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Excellent, thanks for your response!

I've come up with this equation, which is just a broken down version of the efficiency formula:

Efficiency = W * T / W * T + PL

E = 41.89 * 200 / 41.89 * 200 + 430

Then multiplied by 100 to get percentage efficiency...95%

Halving the torque load on shaft 2:

E = 41.89 * 100 / 41.89 * 200 + 430

Then multiplied by 100 to get percentage efficiency...90.7%

Would this be correct? I think I was overthinking the question if so...

Cheers!
 
  • #7
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Halving the torque load on shaft 2:

E = 41.89 * 100 / 41.89 * 200 + 430

Then multiplied by 100 to get percentage efficiency...90.7%
Correcting Typo -

E = 41.89 * 100 / 41.89 * 100 + 430

Then multiplied by 100 to get percentage efficiency...90.7%
 
  • #8
CWatters
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Yes that's the right method.
 
  • #9
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Can any body help me to analyse wagon r gear train?
 
  • #10
CWatters
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Welcome to the forum.

Please start a new thread for your question. Use the homework template that appears when you click the "post new thread" button.
 
  • #11
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Correcting Typo -

E = 41.89 * 100 / 41.89 * 100 + 430

Then multiplied by 100 to get percentage efficiency...90.7%
41.89 * 100 / 41.89 * 100 +430 = 431? how is this correct CWatters?
I get 97.5% from Output Power/Input Power * 100.

Just to Clarify, I am on the same question of the same assignment and I am trying to verify my method before I submit the assignment. Also Correct me If I am wrong but question D remained unanswered in this thread?
 
  • #12
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Looks like you've miscalculated:

4189/4620 = 0.9067

0.9067 * 100 = 90.7%

Question D was indeed unanswered, it's not exactly explained very clearly. The only advice I was given from my lecturer:

"Here we need an equation in which the only variable is the load torque, the other factors (including losses) are constants."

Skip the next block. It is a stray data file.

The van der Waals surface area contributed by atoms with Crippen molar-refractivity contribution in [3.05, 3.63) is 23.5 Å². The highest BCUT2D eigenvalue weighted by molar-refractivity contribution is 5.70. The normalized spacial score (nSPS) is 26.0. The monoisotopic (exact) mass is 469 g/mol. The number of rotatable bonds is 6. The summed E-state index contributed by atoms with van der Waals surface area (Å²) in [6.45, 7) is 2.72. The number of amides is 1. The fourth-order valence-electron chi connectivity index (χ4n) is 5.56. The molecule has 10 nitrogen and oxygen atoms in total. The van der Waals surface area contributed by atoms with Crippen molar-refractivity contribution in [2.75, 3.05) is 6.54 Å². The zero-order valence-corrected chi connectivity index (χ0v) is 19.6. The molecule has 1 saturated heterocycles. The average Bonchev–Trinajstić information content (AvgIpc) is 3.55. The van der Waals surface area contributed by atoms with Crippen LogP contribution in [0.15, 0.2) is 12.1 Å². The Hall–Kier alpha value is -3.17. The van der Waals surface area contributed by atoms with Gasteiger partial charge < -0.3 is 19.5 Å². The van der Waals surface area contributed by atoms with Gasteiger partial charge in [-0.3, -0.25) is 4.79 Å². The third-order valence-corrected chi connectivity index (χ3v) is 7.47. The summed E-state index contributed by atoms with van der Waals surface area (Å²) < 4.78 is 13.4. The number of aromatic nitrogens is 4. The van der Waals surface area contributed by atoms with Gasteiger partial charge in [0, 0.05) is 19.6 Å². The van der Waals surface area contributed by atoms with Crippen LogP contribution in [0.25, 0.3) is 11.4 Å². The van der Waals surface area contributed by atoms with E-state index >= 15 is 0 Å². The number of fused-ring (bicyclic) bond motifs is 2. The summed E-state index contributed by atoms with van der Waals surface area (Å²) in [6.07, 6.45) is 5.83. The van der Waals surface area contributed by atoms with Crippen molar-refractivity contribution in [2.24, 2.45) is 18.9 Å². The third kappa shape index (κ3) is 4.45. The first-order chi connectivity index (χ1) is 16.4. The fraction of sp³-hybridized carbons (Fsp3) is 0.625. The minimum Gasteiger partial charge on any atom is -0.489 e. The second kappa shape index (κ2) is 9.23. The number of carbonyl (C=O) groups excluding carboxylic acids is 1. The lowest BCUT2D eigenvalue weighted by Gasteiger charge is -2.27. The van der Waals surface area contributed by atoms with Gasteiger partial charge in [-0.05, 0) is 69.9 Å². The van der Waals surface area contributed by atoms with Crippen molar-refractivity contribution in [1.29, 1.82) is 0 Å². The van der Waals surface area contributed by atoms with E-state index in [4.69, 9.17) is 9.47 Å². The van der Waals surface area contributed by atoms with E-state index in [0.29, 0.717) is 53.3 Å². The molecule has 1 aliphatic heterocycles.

Hope it's all going well for you.
 
  • #13
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So your answer for B and C were correct but the answer d was never submitted?

I presume you 41.89 was reference to the angular velocity of Gear D as I have 41.88 rad Sec for that, where did you get your 4620 from??

Thanks
 
  • #14
liao
Hi. Could you explain why the output torque equals the load? If gear D in your case turns in the opposite direction than the load, does the output torque still equal the load? Thanks!
 
  • #15
CWatters
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Hi. Could you explain why the output torque equals the load? If gear D in your case turns in the opposite direction than the load, does the output torque still equal the load? Thanks!
Read the original post. It says that gear D is the output that drives the load...

Quote..

"Gear D = 400 rpm 20 Teeth (Output against a load of 200 Nm)"
 
  • #16
liao
Read the original post. It says that gear D is the output that drives the load...

Quote..

"Gear D = 400 rpm 20 Teeth (Output against a load of 200 Nm)"
Hi CWatters. Thanks for your reply. Yes, I understand that. But, does that necessarily mean that the output torque equals the load? Isn't the output torque the one that drives gear D, not the one that gear D is against on? Back to my last question, if gear D turns in the opposite direction than the load, then the output torque doesn't equal the load, does it? Sorry, I'm a bit confused with the definition of the load. If you could give any textbook references, I would really appreciate it! Thanks again!
 
  • #17
CWatters
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Hi CWatters. Thanks for your reply. Yes, I understand that. But, does that necessarily mean that the output torque equals the load?
Sometimes people are a bit casual with the use of the word "same" or "equals" - when they mean the magnitude is the same but the direction or sign is different.